31 Maple Street
Bristol, Connecticut USA
June 28, 2020
Rev. Kristen J. Kleiman
Over fifteen years ago, the First Congregational Church community began a process the United Church of Christ calls Open and Affirming. The process was designed to help local congregations discern how God was calling them to welcome those in the LBGTQ+ community.
As FCC Bristol took this journey, our community discerned that God was calling this community to welcome all people – “without regard to race, ethnic or socio-economic background, sexual orientation, gender, marital status, physical or mental challenges, or age.” We are now proud to say that hospitality and welcome are core parts of our ministry and identity.
In her book Strength for the Journey: A Guide to Spiritual Practice, Renee Miller writes that hospitality and welcome are more than “simply welcoming others into our space and sharing the simple things of food and conversation with them.” (Strength for the Journey, Miller, pg 40). Hospitality and welcome are spiritual practices, like worship, service, and prayer.
Miller goes on to write:
“At its core, hospitality is an opening of the heart….It really has nothing to do with having friends or strangers over for dinner. Indeed, we can invite the poor into our homes for a meal three nights a week, but if our hearts are not open, we have not offered hospitality. This is what makes many of us avoid hospitality as a practice. We hesitate to open our hearts to the degree required by hospitality…Opening our hearts means we really have to gather others in. Their problems, their dreams, the injustices done to them, the hopes that lie hidden in their souls, the joys that have taken them to heaven’s doors….The challenge of this, of course, is that the contents of our own hearts merge with those of our guest….It’s no longer all about me. It becomes, instead, all about us. That internal shift can be difficult to make. It is particularly difficult when the ones we open our hearts to are completely unlike us. They may be of a different background, have a different educational level, enjoy different foods, have a career that seems strange to us, wear clothes that are offensive to us, have tattoos or body piercings that unsettle us, or speak, think, act, or feel in ways that are completely other than all we find comfortable.”” (Strength for the Journey, Miller, pg 40-41).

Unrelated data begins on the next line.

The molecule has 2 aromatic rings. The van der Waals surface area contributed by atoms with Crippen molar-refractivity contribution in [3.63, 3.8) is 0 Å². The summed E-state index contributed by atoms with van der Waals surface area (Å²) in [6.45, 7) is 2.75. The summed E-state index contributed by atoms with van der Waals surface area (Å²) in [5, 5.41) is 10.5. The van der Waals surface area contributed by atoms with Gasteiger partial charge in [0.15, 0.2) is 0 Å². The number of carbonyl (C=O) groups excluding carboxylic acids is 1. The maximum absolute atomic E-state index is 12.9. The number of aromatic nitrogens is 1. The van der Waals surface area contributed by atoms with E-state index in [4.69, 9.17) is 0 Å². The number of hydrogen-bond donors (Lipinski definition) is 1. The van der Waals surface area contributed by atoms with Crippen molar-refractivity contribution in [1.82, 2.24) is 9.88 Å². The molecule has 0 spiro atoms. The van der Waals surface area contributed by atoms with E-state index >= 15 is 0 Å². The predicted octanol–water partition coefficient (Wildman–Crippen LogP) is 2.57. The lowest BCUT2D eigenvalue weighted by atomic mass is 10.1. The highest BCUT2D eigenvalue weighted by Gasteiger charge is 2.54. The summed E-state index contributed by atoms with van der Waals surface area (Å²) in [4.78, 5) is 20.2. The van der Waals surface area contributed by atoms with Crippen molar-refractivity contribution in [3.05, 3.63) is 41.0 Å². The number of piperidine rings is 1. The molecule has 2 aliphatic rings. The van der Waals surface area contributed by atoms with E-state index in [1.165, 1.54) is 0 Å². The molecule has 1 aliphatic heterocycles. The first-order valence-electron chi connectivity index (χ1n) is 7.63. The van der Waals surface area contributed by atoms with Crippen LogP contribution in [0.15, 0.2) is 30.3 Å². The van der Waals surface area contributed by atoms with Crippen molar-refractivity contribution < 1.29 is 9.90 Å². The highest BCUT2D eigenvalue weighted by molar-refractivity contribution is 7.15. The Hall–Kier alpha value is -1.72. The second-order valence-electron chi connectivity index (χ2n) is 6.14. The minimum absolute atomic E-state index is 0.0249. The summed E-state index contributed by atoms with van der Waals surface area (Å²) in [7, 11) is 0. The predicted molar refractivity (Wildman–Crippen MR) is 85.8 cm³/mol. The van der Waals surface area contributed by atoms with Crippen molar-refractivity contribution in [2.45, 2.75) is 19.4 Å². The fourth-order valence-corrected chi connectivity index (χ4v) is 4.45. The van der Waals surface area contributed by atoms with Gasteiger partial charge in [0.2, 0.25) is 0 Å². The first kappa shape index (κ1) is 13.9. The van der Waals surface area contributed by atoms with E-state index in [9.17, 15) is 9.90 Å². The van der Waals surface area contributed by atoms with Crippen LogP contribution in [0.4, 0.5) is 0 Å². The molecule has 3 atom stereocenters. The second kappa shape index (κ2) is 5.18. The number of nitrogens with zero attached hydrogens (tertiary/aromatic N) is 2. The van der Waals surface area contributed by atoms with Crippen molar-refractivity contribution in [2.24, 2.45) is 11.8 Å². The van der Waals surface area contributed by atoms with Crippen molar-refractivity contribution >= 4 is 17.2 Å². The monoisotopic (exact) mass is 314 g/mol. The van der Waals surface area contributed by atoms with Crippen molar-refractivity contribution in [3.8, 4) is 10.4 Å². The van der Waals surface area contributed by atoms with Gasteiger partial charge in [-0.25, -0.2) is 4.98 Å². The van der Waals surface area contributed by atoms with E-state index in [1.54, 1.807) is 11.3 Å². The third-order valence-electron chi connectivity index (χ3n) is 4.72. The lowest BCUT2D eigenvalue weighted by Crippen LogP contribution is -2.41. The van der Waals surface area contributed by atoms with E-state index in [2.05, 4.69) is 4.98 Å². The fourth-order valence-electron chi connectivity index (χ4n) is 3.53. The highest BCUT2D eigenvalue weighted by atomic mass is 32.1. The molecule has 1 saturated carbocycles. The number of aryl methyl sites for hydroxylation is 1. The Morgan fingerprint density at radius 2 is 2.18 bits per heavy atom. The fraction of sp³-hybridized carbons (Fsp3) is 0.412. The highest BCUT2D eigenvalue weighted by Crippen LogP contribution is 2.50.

Fairly often, I drive by church signs that say “All Are Welcome”. Those words are really important. It is really important for our open and affirming statement to be on our worship bulletin, our website, our social media. It is really important to display a pride flag and a Black Lives Matter banner. These things are important because words have the power to create.
In the beginning, God created the world through words, and our world continues to be created by words.
It is important to show others what we believe, and it is important to make sure our actions back up our words.
For the first wedding I ever officiated, the groom, who attended Sunday morning worship with his bride, asked me when he might learn the “secret” song sang each week during the offering. Not having grown up in a church, he did not know this traditional doxology, and the words were never printed in the bulletin. That church’s worship bulletin had to change to be open hearted to new believers.
Years ago, I attended a UCC congregation that said “All are welcome” and then in their worship bulletin, they specified all of the different places you could take your fussy child so as not to disturb worship for the grown-ups. As you can imagine, I did not see any children in worship that morning.